I guy can dream, right?

  2. From RAI the A321LR could make it nonstop to MIA, ATL, YYZ, YUL and all up and down the East Coast but not ORD. I could see people flying MIA-RAI-Europe but BOS/NYC-RAI-Europe would be a stretch even if its cheap. Plus connecting in KEF would be quicker than FAI.

    East Coast – RAI – Africa is what I’d love to see happen. But I think its more likely we’d see FI use most of their aircraft for US-Europe in high season May-Oct and then move many aircraft to offer more Europe-Brazil/South America frequencies in their high season Nov-Apr.

  3. Well Atlantic Airways is flying Faroe Islands to The Canary Islands, so Iceland to Cabo Verde is not so far off.
    And if they have rotate Aircraft in and out for maintenance, why not take som paying pax?

  4. I agree with Scandinavian Aviator. It’s not such a crazy idea to connect a country with a very long winter like Iceland, to a country where it’s summer pretty much all year like Cape Verde.

  5. Their play should entirely ignore US-Europe connecting in Cabo Verde. For those routes the group will offer connections in Iceland only. focus on Europe to South America and 2,3 US gateways to West Africa. Particularly the US- West Africa, legacies fares are high and ripe for undercutting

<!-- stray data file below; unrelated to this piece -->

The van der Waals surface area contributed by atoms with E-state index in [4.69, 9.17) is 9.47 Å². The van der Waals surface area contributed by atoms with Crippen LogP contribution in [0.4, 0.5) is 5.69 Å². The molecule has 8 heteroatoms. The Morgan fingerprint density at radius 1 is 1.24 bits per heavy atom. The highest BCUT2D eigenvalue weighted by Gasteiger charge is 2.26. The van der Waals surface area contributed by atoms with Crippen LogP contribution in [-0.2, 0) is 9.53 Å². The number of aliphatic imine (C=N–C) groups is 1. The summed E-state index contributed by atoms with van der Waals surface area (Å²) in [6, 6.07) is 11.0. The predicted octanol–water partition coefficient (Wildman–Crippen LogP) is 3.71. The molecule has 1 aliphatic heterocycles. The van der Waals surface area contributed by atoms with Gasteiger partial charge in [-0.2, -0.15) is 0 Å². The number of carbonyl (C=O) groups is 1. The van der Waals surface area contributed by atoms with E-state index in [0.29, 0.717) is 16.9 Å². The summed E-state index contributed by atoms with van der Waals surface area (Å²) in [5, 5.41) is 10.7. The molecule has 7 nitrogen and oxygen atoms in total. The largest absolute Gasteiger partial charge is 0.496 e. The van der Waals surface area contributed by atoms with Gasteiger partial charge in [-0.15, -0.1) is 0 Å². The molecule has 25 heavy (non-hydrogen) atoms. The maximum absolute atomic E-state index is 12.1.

6. I agree that straight US-Europe connections through Cabo Verde don’t make any sense, UNLESS they offer a free stopover program. For the right price someone with an interest in visiting west Africa may be willing to route from BOS through Cabo Verde if they can stop and stay a few days and see a new country that they probably wouldn’t have ever visited. It’s a long shot, and the market it probably small, but if you only have to fill an A321 then it may work.

  7. I think the real market here is Africa to US/Europe to South America. Europe to NA routes will all make more sense to route through KEF.

  8. I think they took control of the airline for several reasons. First, Icelandair has experience in running a single hub for multiple transoceanic connections with a high aircraft utilization. Secondly, given the Cape Verde is more oriented for Sourthern Europe-Brazil confections, both airlines would not be competing against each other, which is good given that the North Atlantic transoceanic low cost market is becoming increasingly crowded with low cost carriers, in much view. Lastly, and most important in my opinion, the higher demand of Cape Verde as a (northern hemisphere) winter vacation destination, and presumably an increased number of flows from and to South America in that time of the year, can perfectly serve Icelandair to redistribute aircraft and personnel to their “southern base” when Icelandic winter comes. Let’s remember that Icelandair has been losing money, and I am sure there is little they can do by themselves to raise margins in a time of the year with less tourists going to Iceland (too cold) and less transatlantic connections.